Good Time (2017)
Critic Consensus: A visual treat filled out by consistently stellar work from Robert Pattinson, Good Time is a singularly distinctive crime drama offering far more than the usual genre thrills.
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Critic Reviews for Good Time
This isn't conventional Hollywood-horror/thriller "suspense" but something more primal.
Maybe it's not [the directors'] fault that this dark joyride offers neither an ordered route nor a satisfying destination.
Pattinson's performance is one of the year's finest and a revelation for anyone who has wanted to pigeonhole him as an actor.
This film may not exactly be a "Good Time," but it's an interesting one.
You might hate this movie, but with a passion that almost proves its power. Anyway, when was the last time a film grabbed you by the lapels and refused to let go?
Audience Reviews for Good Time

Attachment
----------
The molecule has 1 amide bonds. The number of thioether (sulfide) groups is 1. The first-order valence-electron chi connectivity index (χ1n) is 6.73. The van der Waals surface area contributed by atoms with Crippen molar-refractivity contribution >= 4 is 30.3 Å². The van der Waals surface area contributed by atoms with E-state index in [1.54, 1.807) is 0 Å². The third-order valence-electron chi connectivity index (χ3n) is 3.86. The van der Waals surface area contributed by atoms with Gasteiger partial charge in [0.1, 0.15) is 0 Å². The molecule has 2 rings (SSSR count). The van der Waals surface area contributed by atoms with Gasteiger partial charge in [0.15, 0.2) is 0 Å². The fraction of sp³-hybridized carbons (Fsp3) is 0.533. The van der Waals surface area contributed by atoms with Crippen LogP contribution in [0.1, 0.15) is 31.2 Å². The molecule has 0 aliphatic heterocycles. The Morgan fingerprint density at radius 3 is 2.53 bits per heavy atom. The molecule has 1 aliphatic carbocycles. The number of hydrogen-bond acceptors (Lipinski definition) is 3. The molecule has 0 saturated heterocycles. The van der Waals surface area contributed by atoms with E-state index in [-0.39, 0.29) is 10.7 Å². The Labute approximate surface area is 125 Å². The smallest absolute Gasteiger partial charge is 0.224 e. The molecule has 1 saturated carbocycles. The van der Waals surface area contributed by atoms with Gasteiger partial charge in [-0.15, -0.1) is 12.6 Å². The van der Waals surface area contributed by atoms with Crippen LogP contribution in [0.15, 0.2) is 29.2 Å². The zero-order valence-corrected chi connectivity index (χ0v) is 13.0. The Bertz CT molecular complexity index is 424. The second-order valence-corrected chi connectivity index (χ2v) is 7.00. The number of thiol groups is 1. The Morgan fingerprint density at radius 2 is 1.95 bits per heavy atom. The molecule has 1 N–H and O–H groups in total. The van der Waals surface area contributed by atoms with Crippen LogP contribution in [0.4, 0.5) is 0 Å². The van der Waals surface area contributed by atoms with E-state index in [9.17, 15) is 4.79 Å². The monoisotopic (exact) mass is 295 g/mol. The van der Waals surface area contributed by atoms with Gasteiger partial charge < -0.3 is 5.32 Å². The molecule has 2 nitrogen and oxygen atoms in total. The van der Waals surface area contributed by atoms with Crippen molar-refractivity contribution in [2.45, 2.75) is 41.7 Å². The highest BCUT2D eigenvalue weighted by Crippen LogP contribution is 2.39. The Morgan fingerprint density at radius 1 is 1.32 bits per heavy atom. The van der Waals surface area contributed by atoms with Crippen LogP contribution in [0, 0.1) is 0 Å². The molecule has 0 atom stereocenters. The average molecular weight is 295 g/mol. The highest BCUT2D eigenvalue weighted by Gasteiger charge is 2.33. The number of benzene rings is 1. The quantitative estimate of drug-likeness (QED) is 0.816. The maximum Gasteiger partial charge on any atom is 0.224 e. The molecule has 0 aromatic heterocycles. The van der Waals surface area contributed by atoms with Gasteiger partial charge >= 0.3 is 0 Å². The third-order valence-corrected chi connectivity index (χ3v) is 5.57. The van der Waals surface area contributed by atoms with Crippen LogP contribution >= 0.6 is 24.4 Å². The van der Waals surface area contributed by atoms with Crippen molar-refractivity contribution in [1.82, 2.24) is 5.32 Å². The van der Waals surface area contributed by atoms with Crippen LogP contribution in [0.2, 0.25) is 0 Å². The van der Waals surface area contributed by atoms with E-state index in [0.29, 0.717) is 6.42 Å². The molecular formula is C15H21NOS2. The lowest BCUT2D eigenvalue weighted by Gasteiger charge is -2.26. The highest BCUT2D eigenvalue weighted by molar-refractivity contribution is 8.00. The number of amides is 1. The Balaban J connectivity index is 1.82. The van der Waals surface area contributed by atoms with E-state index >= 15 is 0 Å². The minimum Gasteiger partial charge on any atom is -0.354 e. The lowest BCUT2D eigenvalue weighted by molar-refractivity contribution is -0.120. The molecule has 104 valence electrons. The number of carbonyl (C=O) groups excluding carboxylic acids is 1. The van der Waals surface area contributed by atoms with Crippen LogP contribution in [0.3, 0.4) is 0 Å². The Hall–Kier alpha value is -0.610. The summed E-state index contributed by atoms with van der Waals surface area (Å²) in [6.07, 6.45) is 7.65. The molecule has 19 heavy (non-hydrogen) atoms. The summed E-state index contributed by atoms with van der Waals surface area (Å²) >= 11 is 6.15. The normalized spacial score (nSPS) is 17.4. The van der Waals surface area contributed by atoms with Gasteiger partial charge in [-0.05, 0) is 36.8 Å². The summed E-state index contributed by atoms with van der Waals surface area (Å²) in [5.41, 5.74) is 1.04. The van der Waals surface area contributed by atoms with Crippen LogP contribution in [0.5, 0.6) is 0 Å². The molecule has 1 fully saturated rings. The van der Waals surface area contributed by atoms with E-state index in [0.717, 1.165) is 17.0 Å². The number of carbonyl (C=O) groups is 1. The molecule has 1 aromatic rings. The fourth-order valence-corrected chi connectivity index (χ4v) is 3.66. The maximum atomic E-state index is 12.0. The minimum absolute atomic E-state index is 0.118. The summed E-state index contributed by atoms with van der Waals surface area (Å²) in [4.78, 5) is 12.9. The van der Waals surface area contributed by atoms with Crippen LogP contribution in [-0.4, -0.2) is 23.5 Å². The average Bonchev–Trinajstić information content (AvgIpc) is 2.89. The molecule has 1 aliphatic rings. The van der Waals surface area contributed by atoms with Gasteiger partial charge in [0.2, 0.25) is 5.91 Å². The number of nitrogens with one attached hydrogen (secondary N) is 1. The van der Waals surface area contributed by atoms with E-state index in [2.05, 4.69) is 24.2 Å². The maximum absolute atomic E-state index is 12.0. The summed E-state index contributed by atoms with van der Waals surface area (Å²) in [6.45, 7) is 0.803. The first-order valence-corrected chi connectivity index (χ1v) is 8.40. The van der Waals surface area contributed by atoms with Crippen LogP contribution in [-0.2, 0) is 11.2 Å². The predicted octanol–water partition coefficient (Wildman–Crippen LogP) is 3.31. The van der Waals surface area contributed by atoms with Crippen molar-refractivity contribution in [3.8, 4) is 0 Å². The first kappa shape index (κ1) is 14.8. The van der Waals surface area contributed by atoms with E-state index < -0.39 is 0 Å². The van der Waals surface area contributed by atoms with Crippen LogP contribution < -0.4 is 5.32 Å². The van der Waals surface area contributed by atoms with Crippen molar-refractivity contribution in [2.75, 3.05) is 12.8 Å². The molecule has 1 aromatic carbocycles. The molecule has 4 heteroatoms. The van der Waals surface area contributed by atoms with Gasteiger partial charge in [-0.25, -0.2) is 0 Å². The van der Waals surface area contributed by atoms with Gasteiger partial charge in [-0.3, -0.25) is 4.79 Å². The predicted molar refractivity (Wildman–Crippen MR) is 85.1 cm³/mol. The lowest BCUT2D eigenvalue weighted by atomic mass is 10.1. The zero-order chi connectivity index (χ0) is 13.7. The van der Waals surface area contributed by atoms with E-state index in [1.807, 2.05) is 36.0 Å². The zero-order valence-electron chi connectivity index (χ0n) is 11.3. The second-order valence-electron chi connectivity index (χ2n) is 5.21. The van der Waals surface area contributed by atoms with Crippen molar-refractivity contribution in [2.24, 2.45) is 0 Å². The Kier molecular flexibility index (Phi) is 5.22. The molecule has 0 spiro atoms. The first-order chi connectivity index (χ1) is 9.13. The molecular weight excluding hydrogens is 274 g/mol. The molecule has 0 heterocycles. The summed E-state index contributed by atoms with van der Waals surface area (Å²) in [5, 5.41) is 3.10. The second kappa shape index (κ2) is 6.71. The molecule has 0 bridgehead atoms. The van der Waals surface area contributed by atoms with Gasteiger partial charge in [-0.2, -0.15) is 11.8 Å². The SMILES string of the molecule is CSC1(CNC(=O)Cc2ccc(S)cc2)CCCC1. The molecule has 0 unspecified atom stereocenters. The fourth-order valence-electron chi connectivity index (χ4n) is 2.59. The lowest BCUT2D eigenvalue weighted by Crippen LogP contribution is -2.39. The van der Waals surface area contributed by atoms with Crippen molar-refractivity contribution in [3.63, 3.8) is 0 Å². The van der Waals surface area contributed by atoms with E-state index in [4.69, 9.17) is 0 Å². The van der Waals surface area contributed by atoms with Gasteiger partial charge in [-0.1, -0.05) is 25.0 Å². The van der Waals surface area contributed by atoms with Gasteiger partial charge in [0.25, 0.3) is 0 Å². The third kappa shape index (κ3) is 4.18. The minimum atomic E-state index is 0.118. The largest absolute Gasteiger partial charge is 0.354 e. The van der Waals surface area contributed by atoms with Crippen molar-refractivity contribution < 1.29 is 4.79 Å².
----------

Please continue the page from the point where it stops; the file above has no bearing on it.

It's not often a film from this era manages to make me think of some of Scorsese's early features, but 'Good Time' does just that. Taking place in New York City, focusing on criminals, and presenting a bleak tone with a few black comedy laughs as well, director Ben Safdie is doing his best Scorsese impression without it feeling too homage-y. In fact, Scorsese is one of the first people listed in the thank you section of the credits. I think one of the critiques that 'Good Time' may receive is that it's too miserable and there never seems to be any light at the end of the tunnel. Take Robert Pattinson's lead character, Connie. He's the character we follow for most of the movie, and I'm not sure he makes a single decision that would be considered morally right. He's constantly trying to evade law-enforcement to get back to his brother who was arrested for robbing a bank with him. It's very difficult to root for someone with that type of mindset, but Pattinson winds up being someone who I didn't want to fail. Sometimes just taking a back seat and watching a film unfold is better than trying to attach yourself to characters are unlikable. One standout from 'Good Time' is the score by Daniel Lopatin. Much like Drive, Neon Demon, and the upcoming Blade Runner 2049, 'Good Time' tries to evoke a different era with its music. Lopatin's score feels like it's straight out of an 80's film. You wouldn't think it would work, but there's something some hauntishly thrilling about it, with an undertone of humanity that made it really effective. No wonder it won an award back at Cannes. Energetic, relentless, filled with great performances, and a brutally dark story. makes 'Good Time' one of the more interestingly unique films of 2017, and certainly one of the best directed. Evoking Scorsese's 70's films is a good start, but the film definitely makes its own imprint along the way. 8.2/10